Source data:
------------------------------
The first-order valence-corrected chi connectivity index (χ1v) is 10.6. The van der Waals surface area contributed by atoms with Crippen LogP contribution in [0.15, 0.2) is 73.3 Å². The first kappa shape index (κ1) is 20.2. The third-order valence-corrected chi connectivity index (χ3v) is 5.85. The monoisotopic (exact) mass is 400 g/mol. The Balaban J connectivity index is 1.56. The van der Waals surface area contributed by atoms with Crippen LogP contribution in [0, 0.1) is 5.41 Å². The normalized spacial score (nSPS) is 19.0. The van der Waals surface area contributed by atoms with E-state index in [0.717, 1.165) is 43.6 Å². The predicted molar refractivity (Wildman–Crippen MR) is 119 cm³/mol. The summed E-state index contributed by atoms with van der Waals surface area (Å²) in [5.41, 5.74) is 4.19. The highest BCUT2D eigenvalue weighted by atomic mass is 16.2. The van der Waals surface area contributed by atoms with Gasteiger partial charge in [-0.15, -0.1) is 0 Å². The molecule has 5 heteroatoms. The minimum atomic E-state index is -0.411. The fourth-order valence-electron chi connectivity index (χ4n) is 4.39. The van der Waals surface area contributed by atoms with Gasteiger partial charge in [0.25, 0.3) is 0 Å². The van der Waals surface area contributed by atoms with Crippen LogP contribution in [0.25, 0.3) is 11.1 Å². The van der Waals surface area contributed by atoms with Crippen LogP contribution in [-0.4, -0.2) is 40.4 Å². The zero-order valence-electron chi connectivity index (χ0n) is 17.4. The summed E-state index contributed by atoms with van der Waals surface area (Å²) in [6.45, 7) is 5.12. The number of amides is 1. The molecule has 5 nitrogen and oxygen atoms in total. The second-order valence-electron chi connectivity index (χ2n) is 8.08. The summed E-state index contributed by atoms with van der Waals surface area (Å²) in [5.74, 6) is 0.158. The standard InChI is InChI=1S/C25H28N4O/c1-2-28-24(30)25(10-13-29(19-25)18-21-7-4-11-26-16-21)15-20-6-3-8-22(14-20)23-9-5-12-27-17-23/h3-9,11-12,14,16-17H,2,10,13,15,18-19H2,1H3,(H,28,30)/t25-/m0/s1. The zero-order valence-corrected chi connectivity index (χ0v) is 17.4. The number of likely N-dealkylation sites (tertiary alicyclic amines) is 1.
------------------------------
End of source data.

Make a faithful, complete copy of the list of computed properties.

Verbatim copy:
The first-order valence-corrected chi connectivity index (χ1v) is 10.6. The van der Waals surface area contributed by atoms with Crippen LogP contribution in [0.15, 0.2) is 73.3 Å². The first kappa shape index (κ1) is 20.2. The third-order valence-corrected chi connectivity index (χ3v) is 5.85. The monoisotopic (exact) mass is 400 g/mol. The Balaban J connectivity index is 1.56. The van der Waals surface area contributed by atoms with Crippen LogP contribution in [0, 0.1) is 5.41 Å². The normalized spacial score (nSPS) is 19.0. The van der Waals surface area contributed by atoms with E-state index in [0.717, 1.165) is 43.6 Å². The predicted molar refractivity (Wildman–Crippen MR) is 119 cm³/mol. The summed E-state index contributed by atoms with van der Waals surface area (Å²) in [5.41, 5.74) is 4.19. The highest BCUT2D eigenvalue weighted by atomic mass is 16.2. The van der Waals surface area contributed by atoms with Gasteiger partial charge in [-0.15, -0.1) is 0 Å². The molecule has 5 heteroatoms. The minimum atomic E-state index is -0.411. The fourth-order valence-electron chi connectivity index (χ4n) is 4.39. The van der Waals surface area contributed by atoms with Gasteiger partial charge in [0.25, 0.3) is 0 Å². The van der Waals surface area contributed by atoms with Crippen LogP contribution in [0.25, 0.3) is 11.1 Å². The van der Waals surface area contributed by atoms with Crippen LogP contribution in [-0.4, -0.2) is 40.4 Å². The zero-order valence-electron chi connectivity index (χ0n) is 17.4. The summed E-state index contributed by atoms with van der Waals surface area (Å²) in [6.45, 7) is 5.12. The number of amides is 1. The molecule has 5 nitrogen and oxygen atoms in total. The second-order valence-electron chi connectivity index (χ2n) is 8.08. The summed E-state index contributed by atoms with van der Waals surface area (Å²) in [5.74, 6) is 0.158. The standard InChI is InChI=1S/C25H28N4O/c1-2-28-24(30)25(10-13-29(19-25)18-21-7-4-11-26-16-21)15-20-6-3-8-22(14-20)23-9-5-12-27-17-23/h3-9,11-12,14,16-17H,2,10,13,15,18-19H2,1H3,(H,28,30)/t25-/m0/s1. The zero-order valence-corrected chi connectivity index (χ0v) is 17.4. The number of likely N-dealkylation sites (tertiary alicyclic amines) is 1.